A house in the heart of the capital costs more to rent than it does to buy, according to the latest figures from the National Housing Federation.

It comes as a government watchdog announced plans to crack down on landlords who rent to people on public assistance.

The NHF released its report, Rent and Rental Market in London, on Tuesday.

The NHF says rents in the capital are currently £1,500 higher than the national average, a gap that has widened since the Brexit vote.

A survey of households across London found that the average rent for a one-bedroom flat is £1.5m, compared to £1m in the south of England.

Rent in London has also gone up by £1 per month, or 8.5 per cent, since March, according the NHF, which says the average increase is higher than in most other parts of the UK.

“This year, landlords are charging tenants on public-funded benefits an average of £1 on top of their rent, and landlords are refusing to let renters on public housing benefit if they rent on a fixed-term lease,” the NHS said.

As the country moves towards a “re-elected government” it’s “important that renters have access to affordable housing and housing opportunities,” it added.

This is because rents in London are the highest in the country, it added, noting that rents have gone up “for the first time in at least 20 years”.

The government’s plans include new measures to restrict landlords who refuse to rent to tenants on benefits, and to introduce measures to crack downs on “inappropriate and discriminatory practices” that have seen landlords “double-dipping” to avoid the rules.

While the housing shortage is a “huge concern”, the NHD says it has no plans to increase the rental cap, which it says “sends a clear message to landlords to abide by the law”.

However, it is proposing to restrict rents to a “reasonable” level for people on social housing benefit.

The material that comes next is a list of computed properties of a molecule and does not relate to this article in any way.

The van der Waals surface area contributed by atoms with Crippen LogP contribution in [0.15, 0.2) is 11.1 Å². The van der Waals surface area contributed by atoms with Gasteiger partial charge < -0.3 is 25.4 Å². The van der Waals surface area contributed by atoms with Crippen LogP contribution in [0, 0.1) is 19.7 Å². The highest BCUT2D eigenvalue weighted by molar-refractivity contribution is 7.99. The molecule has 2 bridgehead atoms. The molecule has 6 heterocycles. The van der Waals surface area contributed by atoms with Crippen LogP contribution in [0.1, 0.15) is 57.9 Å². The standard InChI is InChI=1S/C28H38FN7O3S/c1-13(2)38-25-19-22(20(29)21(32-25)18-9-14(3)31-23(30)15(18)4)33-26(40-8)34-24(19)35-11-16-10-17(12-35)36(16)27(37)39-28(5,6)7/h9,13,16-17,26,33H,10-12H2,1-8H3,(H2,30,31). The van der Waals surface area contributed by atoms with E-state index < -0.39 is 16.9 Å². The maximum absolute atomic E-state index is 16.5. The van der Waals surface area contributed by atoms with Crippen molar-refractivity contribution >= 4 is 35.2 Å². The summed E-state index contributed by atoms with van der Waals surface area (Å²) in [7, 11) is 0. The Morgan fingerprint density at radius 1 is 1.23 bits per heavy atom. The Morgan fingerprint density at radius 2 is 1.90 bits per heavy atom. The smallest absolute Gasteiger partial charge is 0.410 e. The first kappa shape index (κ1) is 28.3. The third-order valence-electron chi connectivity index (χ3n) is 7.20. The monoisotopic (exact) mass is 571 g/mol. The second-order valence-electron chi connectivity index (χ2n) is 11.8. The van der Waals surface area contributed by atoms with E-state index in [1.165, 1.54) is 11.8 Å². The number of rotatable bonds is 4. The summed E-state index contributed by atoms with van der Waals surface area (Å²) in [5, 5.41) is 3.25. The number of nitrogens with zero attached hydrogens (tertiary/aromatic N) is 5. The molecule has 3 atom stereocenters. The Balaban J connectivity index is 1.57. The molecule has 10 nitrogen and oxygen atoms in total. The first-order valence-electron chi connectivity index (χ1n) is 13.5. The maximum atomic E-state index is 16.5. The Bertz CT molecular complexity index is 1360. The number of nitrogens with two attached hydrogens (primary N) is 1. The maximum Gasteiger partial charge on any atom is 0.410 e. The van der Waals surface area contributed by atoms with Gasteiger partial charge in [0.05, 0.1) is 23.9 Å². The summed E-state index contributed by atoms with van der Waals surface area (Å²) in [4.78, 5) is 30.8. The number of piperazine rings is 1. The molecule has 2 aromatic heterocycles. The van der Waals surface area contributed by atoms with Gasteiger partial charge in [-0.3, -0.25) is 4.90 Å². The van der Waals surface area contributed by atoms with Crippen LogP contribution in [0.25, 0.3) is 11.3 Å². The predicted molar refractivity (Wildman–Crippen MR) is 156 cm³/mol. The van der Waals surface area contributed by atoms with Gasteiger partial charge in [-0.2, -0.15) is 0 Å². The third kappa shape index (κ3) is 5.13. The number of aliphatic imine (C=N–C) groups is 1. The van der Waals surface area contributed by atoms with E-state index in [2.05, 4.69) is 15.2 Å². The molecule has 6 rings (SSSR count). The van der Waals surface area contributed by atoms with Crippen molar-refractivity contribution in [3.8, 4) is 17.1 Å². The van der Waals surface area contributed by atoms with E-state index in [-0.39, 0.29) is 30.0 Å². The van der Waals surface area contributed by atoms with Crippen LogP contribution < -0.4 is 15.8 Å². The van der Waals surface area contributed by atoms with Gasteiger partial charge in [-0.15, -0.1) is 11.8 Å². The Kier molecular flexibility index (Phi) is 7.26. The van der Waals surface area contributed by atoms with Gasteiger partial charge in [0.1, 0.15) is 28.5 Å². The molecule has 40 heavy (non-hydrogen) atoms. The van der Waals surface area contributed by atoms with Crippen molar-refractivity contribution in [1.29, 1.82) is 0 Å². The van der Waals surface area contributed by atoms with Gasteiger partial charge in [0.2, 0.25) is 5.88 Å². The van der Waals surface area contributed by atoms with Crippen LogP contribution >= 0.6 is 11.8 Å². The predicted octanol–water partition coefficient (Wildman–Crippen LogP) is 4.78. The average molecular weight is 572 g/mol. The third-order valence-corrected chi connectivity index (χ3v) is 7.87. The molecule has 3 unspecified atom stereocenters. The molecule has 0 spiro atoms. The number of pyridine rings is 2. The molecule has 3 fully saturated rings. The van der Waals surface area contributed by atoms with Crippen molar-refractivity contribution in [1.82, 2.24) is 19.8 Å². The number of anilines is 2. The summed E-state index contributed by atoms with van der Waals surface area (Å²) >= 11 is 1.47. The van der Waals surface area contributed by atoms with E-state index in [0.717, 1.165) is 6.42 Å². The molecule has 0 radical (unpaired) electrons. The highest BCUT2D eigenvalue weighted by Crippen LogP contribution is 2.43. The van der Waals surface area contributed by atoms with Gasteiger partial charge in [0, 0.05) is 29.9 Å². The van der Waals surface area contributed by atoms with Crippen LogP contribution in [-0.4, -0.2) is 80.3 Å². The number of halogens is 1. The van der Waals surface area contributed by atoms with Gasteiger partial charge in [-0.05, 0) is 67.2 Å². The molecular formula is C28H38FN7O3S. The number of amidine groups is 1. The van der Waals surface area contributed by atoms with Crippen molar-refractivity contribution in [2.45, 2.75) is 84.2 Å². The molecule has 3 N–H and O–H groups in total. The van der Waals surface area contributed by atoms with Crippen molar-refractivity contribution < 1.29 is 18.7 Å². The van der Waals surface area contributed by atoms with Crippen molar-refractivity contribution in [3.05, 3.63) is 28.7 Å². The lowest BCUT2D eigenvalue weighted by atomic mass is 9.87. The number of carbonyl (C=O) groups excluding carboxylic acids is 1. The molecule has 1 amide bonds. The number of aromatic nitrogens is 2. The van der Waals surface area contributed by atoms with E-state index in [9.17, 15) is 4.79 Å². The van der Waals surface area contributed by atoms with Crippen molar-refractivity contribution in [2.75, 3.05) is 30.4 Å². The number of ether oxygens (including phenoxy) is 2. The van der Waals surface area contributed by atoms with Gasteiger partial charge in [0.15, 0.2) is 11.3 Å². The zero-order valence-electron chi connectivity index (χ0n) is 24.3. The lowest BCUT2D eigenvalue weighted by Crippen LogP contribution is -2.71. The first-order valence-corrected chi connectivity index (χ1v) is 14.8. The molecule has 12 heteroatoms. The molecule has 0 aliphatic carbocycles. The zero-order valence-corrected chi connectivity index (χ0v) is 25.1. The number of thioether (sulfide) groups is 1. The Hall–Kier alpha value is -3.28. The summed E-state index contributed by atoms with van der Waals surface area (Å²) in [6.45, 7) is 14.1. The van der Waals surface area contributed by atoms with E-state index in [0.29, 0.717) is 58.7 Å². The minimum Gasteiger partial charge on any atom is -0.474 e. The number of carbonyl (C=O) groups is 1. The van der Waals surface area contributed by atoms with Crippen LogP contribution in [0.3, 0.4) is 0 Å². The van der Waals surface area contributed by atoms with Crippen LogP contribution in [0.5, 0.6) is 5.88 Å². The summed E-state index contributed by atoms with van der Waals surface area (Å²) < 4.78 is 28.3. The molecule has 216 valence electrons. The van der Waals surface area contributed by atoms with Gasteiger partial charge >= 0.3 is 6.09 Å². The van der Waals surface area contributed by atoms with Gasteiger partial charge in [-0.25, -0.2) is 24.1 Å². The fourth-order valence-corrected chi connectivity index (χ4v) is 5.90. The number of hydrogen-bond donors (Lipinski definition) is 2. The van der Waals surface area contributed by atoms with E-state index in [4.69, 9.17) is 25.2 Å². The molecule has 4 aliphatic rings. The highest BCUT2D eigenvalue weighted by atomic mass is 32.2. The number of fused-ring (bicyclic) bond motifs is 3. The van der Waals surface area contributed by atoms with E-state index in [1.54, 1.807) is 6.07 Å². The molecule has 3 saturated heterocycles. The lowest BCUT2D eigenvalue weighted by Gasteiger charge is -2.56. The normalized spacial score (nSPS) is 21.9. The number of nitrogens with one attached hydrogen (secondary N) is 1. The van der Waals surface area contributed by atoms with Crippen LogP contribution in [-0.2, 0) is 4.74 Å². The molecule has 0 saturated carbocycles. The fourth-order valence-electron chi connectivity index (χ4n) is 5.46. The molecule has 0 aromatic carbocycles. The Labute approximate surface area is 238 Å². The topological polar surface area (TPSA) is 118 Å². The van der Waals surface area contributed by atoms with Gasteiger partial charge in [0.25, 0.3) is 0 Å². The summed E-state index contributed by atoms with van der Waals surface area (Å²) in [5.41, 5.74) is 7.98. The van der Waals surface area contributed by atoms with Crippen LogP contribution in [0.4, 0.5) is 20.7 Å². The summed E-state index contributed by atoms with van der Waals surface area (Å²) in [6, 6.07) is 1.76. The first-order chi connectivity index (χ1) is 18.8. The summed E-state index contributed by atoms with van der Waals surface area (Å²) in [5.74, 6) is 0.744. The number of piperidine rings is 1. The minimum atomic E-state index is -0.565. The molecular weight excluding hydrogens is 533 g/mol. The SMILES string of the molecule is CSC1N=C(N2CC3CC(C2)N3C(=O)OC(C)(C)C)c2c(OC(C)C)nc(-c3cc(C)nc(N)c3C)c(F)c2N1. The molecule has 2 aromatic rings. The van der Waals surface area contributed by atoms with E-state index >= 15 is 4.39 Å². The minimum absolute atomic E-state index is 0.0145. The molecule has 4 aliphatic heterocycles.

At the moment, the average monthly rent for private rented accommodation in London for a family of four is £3,746.

It was £3.9 million in February, a 5 per cent increase from January.

London’s rent bubble was fuelled by the Brexit referendum, and its impact on the housing market has been felt by many.

Last year, the NHTF said that “there has been an acceleration of rental increases in the past two years”.

“While it is important to remember that rent increases are driven by factors beyond landlords’ control, they also have a significant impact on households,” it said.

“This can make it more difficult to afford a home.”

According to the NHFS, a significant part of the rent increase is due to “inordinate and discriminatory” rent rises on public benefit, which can lead to landlords refusing to rent out to people who are on benefits.

In addition to the rental bubble, the government’s housing policy has been blamed for an increase in the number of families living in shared accommodation, a trend which has been linked to rising homelessness.

However the NHHF says the Government is “not going back to the days of the 1990s”.

“We will ensure that every family who is living in a shared accommodation has access to quality housing at a fair price,” the organisation said.